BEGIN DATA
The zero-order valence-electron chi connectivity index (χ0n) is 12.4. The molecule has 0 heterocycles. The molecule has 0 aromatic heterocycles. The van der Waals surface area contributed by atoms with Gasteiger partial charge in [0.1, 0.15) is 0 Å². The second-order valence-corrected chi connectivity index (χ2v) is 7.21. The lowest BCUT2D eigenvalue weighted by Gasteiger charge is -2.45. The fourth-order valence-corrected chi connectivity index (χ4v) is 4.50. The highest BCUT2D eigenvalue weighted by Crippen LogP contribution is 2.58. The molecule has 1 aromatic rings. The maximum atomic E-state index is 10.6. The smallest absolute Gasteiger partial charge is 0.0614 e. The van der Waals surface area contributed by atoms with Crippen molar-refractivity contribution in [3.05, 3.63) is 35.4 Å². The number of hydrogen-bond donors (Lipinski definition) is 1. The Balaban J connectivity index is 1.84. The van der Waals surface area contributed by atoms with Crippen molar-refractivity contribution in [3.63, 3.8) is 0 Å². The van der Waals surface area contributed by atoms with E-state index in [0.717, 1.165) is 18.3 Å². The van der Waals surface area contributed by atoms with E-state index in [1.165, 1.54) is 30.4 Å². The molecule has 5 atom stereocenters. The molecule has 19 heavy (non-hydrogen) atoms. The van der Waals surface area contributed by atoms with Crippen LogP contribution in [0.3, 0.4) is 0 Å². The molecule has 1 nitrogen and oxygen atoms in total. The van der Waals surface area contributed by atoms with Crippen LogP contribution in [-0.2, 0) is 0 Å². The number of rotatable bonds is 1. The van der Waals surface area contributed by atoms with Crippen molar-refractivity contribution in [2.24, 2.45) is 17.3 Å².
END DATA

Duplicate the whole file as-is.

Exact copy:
The zero-order valence-electron chi connectivity index (χ0n) is 12.4. The molecule has 0 heterocycles. The molecule has 0 aromatic heterocycles. The van der Waals surface area contributed by atoms with Gasteiger partial charge in [0.1, 0.15) is 0 Å². The second-order valence-corrected chi connectivity index (χ2v) is 7.21. The lowest BCUT2D eigenvalue weighted by Gasteiger charge is -2.45. The fourth-order valence-corrected chi connectivity index (χ4v) is 4.50. The highest BCUT2D eigenvalue weighted by Crippen LogP contribution is 2.58. The molecule has 1 aromatic rings. The maximum atomic E-state index is 10.6. The smallest absolute Gasteiger partial charge is 0.0614 e. The van der Waals surface area contributed by atoms with Crippen molar-refractivity contribution in [3.05, 3.63) is 35.4 Å². The number of hydrogen-bond donors (Lipinski definition) is 1. The Balaban J connectivity index is 1.84. The van der Waals surface area contributed by atoms with Crippen molar-refractivity contribution in [3.63, 3.8) is 0 Å². The van der Waals surface area contributed by atoms with E-state index in [0.717, 1.165) is 18.3 Å². The van der Waals surface area contributed by atoms with E-state index in [1.165, 1.54) is 30.4 Å². The molecule has 5 atom stereocenters. The molecule has 19 heavy (non-hydrogen) atoms. The van der Waals surface area contributed by atoms with Crippen LogP contribution in [0.3, 0.4) is 0 Å². The molecule has 1 nitrogen and oxygen atoms in total. The van der Waals surface area contributed by atoms with Crippen LogP contribution in [-0.2, 0) is 0 Å². The number of rotatable bonds is 1. The van der Waals surface area contributed by atoms with Crippen molar-refractivity contribution in [2.24, 2.45) is 17.3 Å².